Qatar’s foreign minister said on Wednesday that the issue of recognizing the Taliban government in Afghanistan is not a priority at present, but the global community is “now inline” to help the war-ravaged country deal with the growing humanitarian and economic challenges.
Sheikh Mohammed bin Abdulrahman Al Thani told an international conference in Qatar’s capital, Doha, that the Taliban is “a real force” in Afghanistan and that isolating the country would be a “huge mistake” because it would mean depriving the Afghan people of something. will have to be punished. did not commit.
“We cannot wait for the Taliban to take steps, and then we react to these steps,” Al Thani said, speaking at the Global Security Forum. “I believe it is the responsibility of the international community to guide those steps and have a clear roadmap for dealing with the situation,” he said.
The heads of government and foreign ministers of the world’s 20 major economies, the G-20, agreed on Tuesday in a video meeting hosted by Italy to look at ways to inject more cash into Afghanistan to help deal with the humanitarian crisis there. Will get
The United Nations has warned that the war-ravaged country’s economy is headed for a humanitarian disaster unless immediate action is taken.
Al Thani said, “We need to find a way forward, not to leave this country and I think now everyone is in line and we are moving forward without talking about recognition at this stage.” But we can move on.” his talk on Wednesday
Doha hosts the Taliban’s political office, and the Qatari government is facilitating the Islamist group’s talks with the United States and Western governments.
Al Thani noted that the new ruler in Kabul is facing serious economic challenges and there is no clear way to free up the nearly $10 billion in Afghan government funds, mostly kept in the US Federal Reserve.
“The financial system is completely shut down, public servants are not paid, government assets have also been frozen without any clear path,” he said, adding that Taliban teachers without access to those funds Will not be able to pay salary. Doctors and staff in other major social sectors.
The Qatari official said this a day after Taliban Foreign Minister Amir Khan Muttaki resumed his demand for an end to the embargo on Afghan assets.
Muttaki warned in a meeting with US and European envoys in Doha on Tuesday that attempts to pressure his government through sanctions would undermine the security of not only Afghanistan but the world in general.
“[The] Weak [of] The Afghan government is not in anyone’s interest because its negative effects will directly affect the world [the] Security sector and economic exodus from the country,” the Taliban foreign ministry quoted Muttaki as saying.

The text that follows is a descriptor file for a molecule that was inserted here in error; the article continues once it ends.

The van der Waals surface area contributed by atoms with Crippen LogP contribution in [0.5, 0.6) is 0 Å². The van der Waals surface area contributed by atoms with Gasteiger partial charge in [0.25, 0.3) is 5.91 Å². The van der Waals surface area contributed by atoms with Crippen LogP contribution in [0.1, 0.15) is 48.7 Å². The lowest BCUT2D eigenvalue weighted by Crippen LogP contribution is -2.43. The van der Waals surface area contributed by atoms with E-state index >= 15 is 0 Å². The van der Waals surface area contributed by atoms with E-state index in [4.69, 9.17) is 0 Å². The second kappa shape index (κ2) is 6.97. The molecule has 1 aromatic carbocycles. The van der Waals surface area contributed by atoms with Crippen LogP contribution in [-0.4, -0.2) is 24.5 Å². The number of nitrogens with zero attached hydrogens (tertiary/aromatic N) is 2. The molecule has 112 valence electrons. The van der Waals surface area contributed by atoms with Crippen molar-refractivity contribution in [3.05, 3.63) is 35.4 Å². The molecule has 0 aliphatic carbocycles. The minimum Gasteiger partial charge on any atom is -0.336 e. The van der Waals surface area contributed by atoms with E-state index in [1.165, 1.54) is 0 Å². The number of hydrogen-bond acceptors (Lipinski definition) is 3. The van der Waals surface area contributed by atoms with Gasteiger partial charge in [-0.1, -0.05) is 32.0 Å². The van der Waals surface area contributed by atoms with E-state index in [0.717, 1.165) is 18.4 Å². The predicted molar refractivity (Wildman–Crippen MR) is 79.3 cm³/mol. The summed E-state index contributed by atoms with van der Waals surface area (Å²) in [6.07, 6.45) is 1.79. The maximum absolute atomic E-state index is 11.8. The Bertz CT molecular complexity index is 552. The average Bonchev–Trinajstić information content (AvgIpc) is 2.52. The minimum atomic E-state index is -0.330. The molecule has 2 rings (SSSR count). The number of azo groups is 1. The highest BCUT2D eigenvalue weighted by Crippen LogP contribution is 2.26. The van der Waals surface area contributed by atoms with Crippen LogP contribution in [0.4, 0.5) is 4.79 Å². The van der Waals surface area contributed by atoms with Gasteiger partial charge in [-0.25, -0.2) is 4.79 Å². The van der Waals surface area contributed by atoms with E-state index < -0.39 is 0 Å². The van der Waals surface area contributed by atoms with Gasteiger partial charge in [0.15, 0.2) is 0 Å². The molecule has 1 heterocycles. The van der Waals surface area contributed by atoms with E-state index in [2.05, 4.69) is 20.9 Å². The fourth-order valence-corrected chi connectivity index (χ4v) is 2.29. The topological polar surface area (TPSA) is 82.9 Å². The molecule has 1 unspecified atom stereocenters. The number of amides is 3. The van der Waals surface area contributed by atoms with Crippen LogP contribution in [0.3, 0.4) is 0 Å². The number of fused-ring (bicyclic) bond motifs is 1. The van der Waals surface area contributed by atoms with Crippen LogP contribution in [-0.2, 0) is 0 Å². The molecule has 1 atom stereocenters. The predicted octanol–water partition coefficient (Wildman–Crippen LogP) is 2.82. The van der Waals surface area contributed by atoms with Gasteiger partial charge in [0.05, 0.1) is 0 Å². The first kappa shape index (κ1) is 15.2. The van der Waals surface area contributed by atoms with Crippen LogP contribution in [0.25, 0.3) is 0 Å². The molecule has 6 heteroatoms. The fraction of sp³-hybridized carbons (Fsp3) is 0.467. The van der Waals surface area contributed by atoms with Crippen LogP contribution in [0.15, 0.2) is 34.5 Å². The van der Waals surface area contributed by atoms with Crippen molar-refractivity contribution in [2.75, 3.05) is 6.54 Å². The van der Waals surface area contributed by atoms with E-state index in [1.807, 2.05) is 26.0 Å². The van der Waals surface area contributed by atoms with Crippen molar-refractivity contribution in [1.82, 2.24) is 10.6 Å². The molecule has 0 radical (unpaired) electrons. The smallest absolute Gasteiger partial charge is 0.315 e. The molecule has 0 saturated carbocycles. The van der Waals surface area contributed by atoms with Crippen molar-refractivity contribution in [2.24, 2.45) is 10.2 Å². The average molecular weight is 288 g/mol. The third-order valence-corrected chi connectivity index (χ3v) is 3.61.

The Islamist group overthrew the US-backed government in Kabul nearly two months ago to seize power after a 20-year-long insurgency against American and allied troops.
Washington and other Western countries have been pressuring the Taliban to keep their promises that they will form an inclusive Afghan government, protect human rights, especially women’s rights, fight terrorism and not impose restrictions on freedom of expression. .
Muttaki said, “We urge the countries of the world to end the current restrictions and allow banks to operate normally, so that charity groups, organizations and governments pay their employees from their own reserves and international financial support.” can.”
Saad Mohseni, an Afghan Australian owner of the company that runs Tolo News, Afghanistan’s top 24-hour television network, told a conference in Doha on Wednesday that the Taliban had not hindered his work so far.
“Amazingly, if in six months the situation is like it is today, I would be very happy. So, so far, it is good,” Mohseni said.
“But you know, the Taliban don’t have the bandwidth to deal with the media to deal with civil society, and I expect a more restrictive environment. Will we still be able to function the way we are today? I’m sure Not there.”
US State Department spokesman Ned Price reiterated Tuesday that Washington’s current engagement with the Taliban does not mean it is proceeding to “grant any recognition or legitimacy” to the group. He told reporters that the future would be determined by the conduct of the Taliban in any Afghan government.
“The Taliban will ultimately be judged not only on his words, but on his actions as a whole. And in the context of that discussion, we worked with the Taliban on a pragmatic and pragmatic basis, as we have done in recent weeks, focusing on security and terrorism concerns,” Price said.